david hidalgo instruments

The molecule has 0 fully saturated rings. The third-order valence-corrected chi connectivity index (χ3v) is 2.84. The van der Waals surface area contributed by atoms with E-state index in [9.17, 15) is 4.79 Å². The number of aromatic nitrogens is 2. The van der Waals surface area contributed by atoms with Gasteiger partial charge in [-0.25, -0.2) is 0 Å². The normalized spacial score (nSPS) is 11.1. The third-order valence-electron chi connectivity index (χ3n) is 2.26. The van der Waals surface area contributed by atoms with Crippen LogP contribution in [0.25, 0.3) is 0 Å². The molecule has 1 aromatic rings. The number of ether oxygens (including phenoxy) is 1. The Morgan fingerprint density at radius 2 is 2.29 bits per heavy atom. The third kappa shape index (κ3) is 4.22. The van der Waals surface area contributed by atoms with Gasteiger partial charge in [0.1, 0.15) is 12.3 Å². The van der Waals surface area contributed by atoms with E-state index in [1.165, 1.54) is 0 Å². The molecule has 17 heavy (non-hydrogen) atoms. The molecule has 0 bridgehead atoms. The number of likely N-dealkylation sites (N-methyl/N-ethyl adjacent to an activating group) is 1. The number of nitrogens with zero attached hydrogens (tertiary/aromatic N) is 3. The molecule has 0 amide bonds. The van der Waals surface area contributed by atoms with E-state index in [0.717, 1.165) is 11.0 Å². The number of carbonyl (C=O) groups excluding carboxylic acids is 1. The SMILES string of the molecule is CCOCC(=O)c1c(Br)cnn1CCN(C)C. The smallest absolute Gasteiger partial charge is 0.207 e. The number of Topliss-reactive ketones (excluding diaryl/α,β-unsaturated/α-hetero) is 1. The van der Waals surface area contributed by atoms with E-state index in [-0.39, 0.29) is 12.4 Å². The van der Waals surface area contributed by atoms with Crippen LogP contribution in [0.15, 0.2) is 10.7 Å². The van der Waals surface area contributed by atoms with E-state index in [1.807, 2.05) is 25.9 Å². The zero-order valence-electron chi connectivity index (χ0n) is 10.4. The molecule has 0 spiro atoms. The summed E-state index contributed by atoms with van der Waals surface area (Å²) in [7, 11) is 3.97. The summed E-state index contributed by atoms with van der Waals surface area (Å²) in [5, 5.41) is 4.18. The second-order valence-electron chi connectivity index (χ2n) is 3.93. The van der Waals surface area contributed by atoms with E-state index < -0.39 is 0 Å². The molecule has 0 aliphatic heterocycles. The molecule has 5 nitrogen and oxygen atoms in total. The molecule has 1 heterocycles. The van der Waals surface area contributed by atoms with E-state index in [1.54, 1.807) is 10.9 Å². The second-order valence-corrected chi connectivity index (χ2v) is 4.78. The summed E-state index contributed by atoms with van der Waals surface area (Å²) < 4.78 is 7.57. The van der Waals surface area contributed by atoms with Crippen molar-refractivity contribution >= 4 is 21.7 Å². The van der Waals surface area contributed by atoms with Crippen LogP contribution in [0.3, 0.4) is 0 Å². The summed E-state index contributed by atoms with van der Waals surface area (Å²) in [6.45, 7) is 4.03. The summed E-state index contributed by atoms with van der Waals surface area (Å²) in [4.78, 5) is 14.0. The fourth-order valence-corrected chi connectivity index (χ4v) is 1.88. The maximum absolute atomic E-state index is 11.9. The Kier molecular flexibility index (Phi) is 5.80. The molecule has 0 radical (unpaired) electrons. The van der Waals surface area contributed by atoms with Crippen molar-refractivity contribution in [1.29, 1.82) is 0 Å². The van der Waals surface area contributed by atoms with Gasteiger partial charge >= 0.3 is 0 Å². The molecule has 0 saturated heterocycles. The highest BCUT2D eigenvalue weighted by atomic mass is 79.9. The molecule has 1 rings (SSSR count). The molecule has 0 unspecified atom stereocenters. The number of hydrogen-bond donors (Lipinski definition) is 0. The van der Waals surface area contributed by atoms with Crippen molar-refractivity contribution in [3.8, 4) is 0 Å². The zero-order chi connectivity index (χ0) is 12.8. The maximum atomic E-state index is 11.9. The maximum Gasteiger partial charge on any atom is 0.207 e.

Conrad: Yeah, mics, two guitars, a piano, bass [laughs]. And Jimmy Reed. Conrad: On the soul side, James Jamerson, man. There was nothing like him. You’re part of something; you’re not just up there playing your part in what sums up the song. We got tired of playing so loud. That’s when we got to meet Jerry for the first time. I have not seen them live. Not to sound edifying or anything, but maybe it’s because we made such a big impact at that point.” And the Yardbirds were wonderful; they were badass. That’s become my main guitar lately. I have a couple of 330s that we use a lot in the studio – the type with the one P-90 in the middle, and then one with two pickups, like Slim Harpo’s. So it’s going to be a chock-full Year Of Los Lobos.” With no new disc to promote for this summer's cross-country jaunt, Los Lobos has chosen to showcase the talents of David Hidalgo. I’ve been collecting since I was a teenager. Every night after dinner we would crank up the radio and get these stations from Hermosillo, playing Mexican pop music. This article originally appeared in VG‘s Sept. ’04 issue. He showed up with Carlos, and they sat in. Each guy had his own cubicle backstage, where they’d hang out during the breaks. He plays harp with Los Camperos – one of the best L.A. mariachis – and knows all the traditional Mexican music. Cesar: But you know, that was a different feel of country music. I’ve been working with SWR a little bit; I like their cabinet sound. Also Chas Chandler with the Animals; the stuff he played was amazing. We got matching Ben Casey shirts, with the buttons on the side of the neck, and wraparound shades, and we just walked around together. Who were your earliest influences, Dave? Paul McCartney was one of my favorites in the early days; I loved his bass playing. We came full circle, back to where we started as kids. There were two “Eagles.” Irwin Eagle-the first guitar Irwin had made for Alembic. I really appreciate him doing that. After that we tried to go back and play a little softer, so I got into the 4×10 Bassman again, and got a couple of reissues. It’s like we kicked the door in and looked back; we had to walk back out in the hallway, and there was nobody there. Cesar: Yeah, it was pretty lonely (laughs). I used to have a DeArmond, which was a love-hate situation, because sometimes they’d work and sometimes they wouldn’t. There are a lot of amazing young cats now, but back then it still had that almost jazz approach. She was from Wyoming; I don’t know if that’s why she listened to country music, but she listened to all those country music marathons that played on Saturday afternoons, sponsored by some local car dealer. With three guitars, is it hard to figure out who’s going to play what? It happens onstage a lot, and it’s an amazing thing. His son, David Hidalgo, Jr. is the current drummer for Social Distortion. Later, we toured with them, and seeing them every night, they just got better and better. At home I had a bunch of guitar bodies lying around, so I took this Tele body over to my friend, Bill Antel, and said, “Here’s my traditional Macias, and here’s a Tele body. There was a community youth center where music teachers would give free lessons. David Kent Hidalgo (born October 6, 1954, in Los Angeles ) is an American singer-songwriter, best known for his work with the band Los Lobos. My brother-in-law loaned me a button accordion; that’s how I ended up playing accordion and incorporating it into the group. They were badass basses, man. Then, with Jimi Hendrix, his soul contribution, he was kind of trying to do like a Curtis Mayfield kind of thing. I already knew how to play, and I obviously grew up with a lot of musical heroes, but to have a guy in the band who could actually play it and was such a great guitarist, it was like, “God!” Before, whatever song I learned, I’d have to copy the solos off the records the best I could. David Hidalgo and founding member Hugo Arroyo front the band singing and playing, but it is the influence of Taj Mahal-- singing and playing several different instruments (guitar, keyboards, ukulele, banjo) -- that takes the band's allure to a much higher level. His son, David Hidalgo, Jr. is the current drummer for Social Distortion.In addition to his work with Los Lobos, Hidalgo frequently plays musical instruments such as accordion, violin, 6-string banjo, cello, requinto jarocho, percussion, drums and guitar as a session musician on other artists' releases. David: I usually use either a Strat or a Telecaster. Cesar, what music had the biggest effect on you? I’ve got a nice little collection, but, being left-handed, it’s so rare to find a nice guitar like that. How could this “new” unknown band be so good? In the middle of the show, [Grateful Dead roadie] Steve Parrish invited me back there, so I sat down with Jerry and talked about Buck Owens and stuff. We’ve been kind of beat up by this business, but if you peel away the business and even take away the music altogether, you’ll end up with a bunch of guys who are just buddies. Louie: Gibson was nice enough to give me a ’60 reissue Les Paul goldtop. Back then, they were asking about $8,000 for it. That thud sound he had was great. It was in him. We knew his wife, Nancy Covey, because she used to book McCabe’s. It’s not anything like today’s country music. I put one together with nylon strings, too. It becomes something else. He makes a single-12 that’s a 20-watt with 6V6s, but he has one now with 6L6s, a 40-watt. Was he an influence just in terms of his music or as a guitarist? I’m really glad that somehow they came around, but we were waiting for them for a long time. And I think it happens when it’s more experimental and we’re just jamming. Nunca (feat. I think he was a big fan of Jesse Ed Davis; it changed his way of playing. If you just find a bass player through a classified ad, there’s no depth or roots or history. Is your eight-string Danelectro an electric Hidalguera? Louie: Yeah. That was his career highlight, he was able, so swiftly, to nail it all right down to just that. Early on, [Moby Grape’s] Jerry Miller was one of my favorites – the first album and Grape Jam. Having an inordinate concentration of talent in one group was a big plus. And I have an early-’60s SG Special. When he would leave the house I’d grab the guitar and try to play. Because we’ve become a family. We recognize each other’s space; we know almost intuitively when to stay out of each other’s way. Those are my favorite to record with; they’re amazing. I was 14 years old, and he was playing at the Hollywood Bowl. Cesar: It’s like Billy Gibbons. David Hidalgo is an american singer and songwriter born in Los Angeles and best known for being the driving vocal and lead guitar force of the legendary East LA band Los Lobos (spanish for “the wolves”). Between those three, I take either a Strat or a Telecaster and a Les Paul. It wasn’t until the ’70s that I realized how important he was. They’re kind of delicate instruments, but they’d get tossed around and broken. So Paul ended up with it – the sunburst he’s been playing for the past seven years or so. His son, David Hidalgo, Jr. is the current drummer for Social Distortion. So when I started playing guitar again, it’s back like in 1972. He had the one doing [hums bass-line shuffle], then one playing a little upstroke thing [hums the backbeat], and then Jimmy’s guitar fills and harmonica. It wasn’t until around ’88; we went to Thailand, and for five bucks I bought the whole ZZ Top catalog on bootleg cassettes. I changed the strings on it and re-learned everything. It was swing. What was your first instrument? I wore these brand-new jeans, a neatly pressed Army shirt, and my little Catholic boy’s haircut – and one string of beads. But there’s also the folk part – the traditional Mexican folk music. “We’re going to do a concert DVD and a live record when we play the Fillmore – all available in the fall. I became a big fan. He bought Canned Heat and Are You Experienced? These men would play this music, and I was totally blown away by the bajo sexto – but I didn’t know what it was called. I found a Custom Shop Telecaster, like the early-’60s, Cropper type – blond with rosewood fingerboard. There was something that happened there that you could never get off a record. And vice versa. The surging, blues-drenched “Don’t Worry Baby” is a prime illustration of their contrasting styles, with Cesar’s gritty, muscular solo followed by David’s more melodic, ornamental approach. He was like 200 percent. I liked George Harrison’s playing alot. Didn’t know it would take this long to put it together, but that’s just the way it worked. Robert Nighthawk is another favorite, along with Mike Bloomfield and Otis Rush. As a gift, we played a little set. David: When ZZ Top was first happening, we were doing folk music, so I didn’t pay much attention. And then there’s the Cuban stuff, like the tres players, and the fundamentals of all that music. It comes from another place. It’s a nice marriage of a Marshall and a Fender. And “Town Hall Party” was filmed in Compton. His son, David Hidalgo, Jr. is the current drummer for Social Distortion. At that point, I took it over to Candelas, when [Porsirio “Candelas” Delgado] was still alive, and he started cracking up. His son, David Hidalgo, Jr., is the current drummer for Social Distortion. Has he continued to be a big influence? We didn’t have any instruments – we just started a band. That happens writing, and it happens onstage. Holeyboard Pedalboards Unveils New Holeyboard 123 Expandable Pedalboard, Have Guitar Will Travel – 041 Featuring Daniel Donato. Louie: I just play a complete supporting role. As expected, it didn’t match La Bamba‘s numbers, but it brought Mexican folk music to such unlikely places as the stages of “The Tonight Show” and “Austin City Limits.” Hidalgo frequently plays musical instruments such as accordion, violin, 6-string banjo, cello, requinto jarocho, percussion, drums and guitar as a session musician on other artists' releases. David Hidalgo recently finished recording sessions for a new Bob Dylan album, at Jackson Browne’s Los Angeles studio. David: Cal Worthington. When we did the 15th anniversary tour, with La Pistola, they made a matching requinto jarocho and jarana. And you know it, and he must know it, too. Houndog really is bare-bones blues, as unpretentious and honest as it gets. When Connie Valenzuela was asked for permission to make a movie based on her son’s life, she replied, “Only if Los Lobos play the music.” The band finished recording By The Light Of The Moon and immediately went to work on the soundtrack to La Bamba, the silver-screen story of Ritchie Valens. We owe a lot to him. That’s another heavy influence in our music. David is also a member of Los Super Seven and of the Latin Playboys, a side project band made up of some of the members of Los Lobos. David: Peter Green was cool. When Hendrix came along, it changed my life forever. After a few years, he handed the guitar down to me. In addition to his work with Los Lobos, Hidalgo frequently plays musical instruments such as accordion, violin, 6-string banjo, cello, requinto jarocho, percussion, drums and guitar as a … With Tom Waits, Elvis Costello, Dave Alvin, Richard Thompson, Bobby Womack, Mavis Staples, Ruben Blades, Midniter Willie G., Grateful Dead lyricist Robert Huner, and Mexico City rockers Café Tacuba on the guest list, they reinterpret four songs from their catalog and offer nine new gems. Where he got me was on those Victoria Spivey records, where she had jam sessions in her apartment in Brooklyn. David Kent Hidalgo is an American singer-songwriter, best known for his work with the band Los Lobos. And along the way, the dual-pronged guitar frontline became a trio, when Louie returned to his original instrument, leaving the percussion section to Victor Bisetti and Cougar Estrada. Then some friends and I started a band. Though they began as a rockin’ garage band, they quickly took on a new mission: to revitalize Mexican and Chicano folk music for a new generation. That’s an example of, as a group, we discovered him. Fender recently put out a “mo’ better” copy of the 4×10″; I want to look into that. The event will then be streamed on […], What are the impacts and challenges of the COVID-19 pandemic on people of African descent and their communities? If he’s leading the song, then we follow him, and we find spots to stay out of the way. You hit a certain point where something else takes over, and you just get out of the way. Later, somebody said “It’s rockabilly.” Then, of course, the Beatles were a big influence, too, and the Stones, and of course a lot of R&B and soul music – Curtis Mayfield, all the Stax stuff with Steve Cropper. Louie: No, I knew what a gang was. But it took me years and years. Cesar, has your studio gotten more elaborate over the years? Then I made it back to guitar. Amazing guitar players. This record was done mainly analog 2″, then we’d dump it over to Pro Tools for a few overdubs. David: This friend of mine has a cassette he made from the audience of an outdoor show in Santa Clara or someplace in ’68 or ’69, and they’re all on acid. When you eventually got into playing Mexican folk music and then came back around to rock and roll, did any of the folk styles seep into your electric playing? After that, I got into trying to play heavy blues more. He did it, and then I took it home and put a volume pot on it. His son, David Hidalgo, Jr. is the current drummer for Social Distortion. And it depends on whose song it is. I was eight or nine. After the show, someone from his entourage handed me the guitar. Brian Gearhardt makes them, in Anaheim. We started getting into the Premiers, the Jaguars, and all the stuff we’d grown up with. Never sitting still, the band has a flurry of releases set to follow. But it’s weird, because my guitar playing was like I was in this vacuum. Jimi just hits a chord, and it’s like you can feel the air, you know. The whole guitar is carved out of one piece of mahogany. David, did you take up accordion the same way Louie learned to play drums – because it was needed for the kind of music you were doing? All: (laughter) We bravely go where no band has gone (laughs)! David: His music was around, and we just kind of took it for granted growing up. I had one 335 as a backup guitar, so there was only one extra right-handed guitar, so Carlos and Jerry would trade off. Heavier rock stuff, like Blue Cheer. I saw him do a thing, playing the cuatro, cross-picking with the bent wrist. We kept it that way – a more universal thing. Maraga goes into retirement with his head held high, to be remembered as a man who stood against the bullying from the Executive and a man who spoke his mind. Bajo spacing is way wider than that. Do you sit on your hands and ponder your dilemma and not do anything, or do you find freedom in it? David: Still went through the Nieve, though. Conrad: I use Lakland basses, and I’ve always used Ampeg amps. But the whole culture was pretty much a shock. Hidalgo frequently plays musical instruments such as accordion, violin, 6-string banjo, cello, requinto jarocho, percussion, drums and guitar as a session musician on other artists' releases. Then I played guitar; that’s all I did. We learned so much from just the one day we worked with him. It’s hard to beat that sound, especially with those old Celestian speakers with a Les Paul. David: I love his playing. And we’ve been friends for so long, before we had a band, our moms would have our heads if we tried to break up. I know there’s a component of friendship, because we were friends before we were musicians together. In addition to his work with Los Lobos, David frequently plays musical instruments such as accordion, violin, 6-string banjo, cello, requinto jarocho, percussion, drums and guitar as a session musician on other artists’ releases. It’s like I’m 16 years old. Cesar: I was born in Hermosillo, which is the capitol of Sonora, Mexico, and moved to L.A. when I was nine. He’d fire off these little parts, and then you put them all together, and man! I want you to copy the scale and make me a neck. When I stopped playing electric guitar, we started Los Lobos, and I played jarana and the little acoustic instruments for about 10 years. Cesar: I kind of got the idea myself; it came out of the frustration of having the traditional instruments on the road and having my Macias [bajo sexto] broken a few times. Today there are the Latin Grammys and a huge growth in awareness and popularity of Latin music, to the point where it actually affects the public’s taste. Vintage Guitar: As a group, you cover so many styles, you must have a wide range of influences individually. And it all paid off; I’ve been playing it for years. I mean, how many bands can reinvent themselves every time they go into the studio? Are you Mexicans or are you Americans?” And of course we’re not totally accepted in the United States, as Latin people. But then I went back three more times, and it happened every time. My amp is a Top Hat, which is kind of like a Twin. Not to be confused with David Hidalgo Jr.. David Hidalgo. He must have been a kid when he first learned it. My brother was right-handed, so I was playing upside-down for a few years. It wasn’t so freeform until funk music came in, like Tower Of Power. Los Lobos are arguably the most important American band to come out of the ’80s, both musically and sociologically. I was raised in the desert, living with Indians, because my father was a diesel mechanic at an agriculture post. And then watching the country [TV] shows, like “The Ernest Tubb Show.” His band was so good. And everybody’s got to have a Höfner, so I’ve got a Beatle Bass, and my ’68 Gibson EB3, an Ampeg scroll bass, and my first bass – an old brown Teisco. When we started doing the Tex-Mex stuff, we got the accordion and a snare drum at first, then the electric bass. I am really a Fender guy but everytime I hear Los Lobos recordings I am blown away by what sounds like a Marshall. If you continue to use this site we will assume that you are happy with it. We use cookies to ensure that we give you the best experience on our website. The fact that the category hadn’t even existed in the awards’ 25-year history could be a coincidence, but as Perez muses, “I don’t even know how it came about. David Hidalgo is an american singer and songwriter born in Los Angeles and best known for being the driving vocal and lead guitar force of the legendary East LA band Los Lobos (spanish for “the wolves”). All the mothers would make food, and they’d hire a group. I picked up one of the new Danelectros they make now, and took it to Candelas, and they put the mandolin heads on it. Another part of it is that over the years we’ve kind of assumed certain roles, but that’s really just to keep the machine rolling. Conrad: I still love the old ’60s stuff – Mountain, Cream, and all that stuff. So we got Pete Thomas to play on the records. In addition to his work with Los Lobos, Hidalgo often plays musical instruments such as accordion, violin, 6-string banjo, cello, requinto jarocho, percussion, drums and guitar as a session musician for other artists’ releases.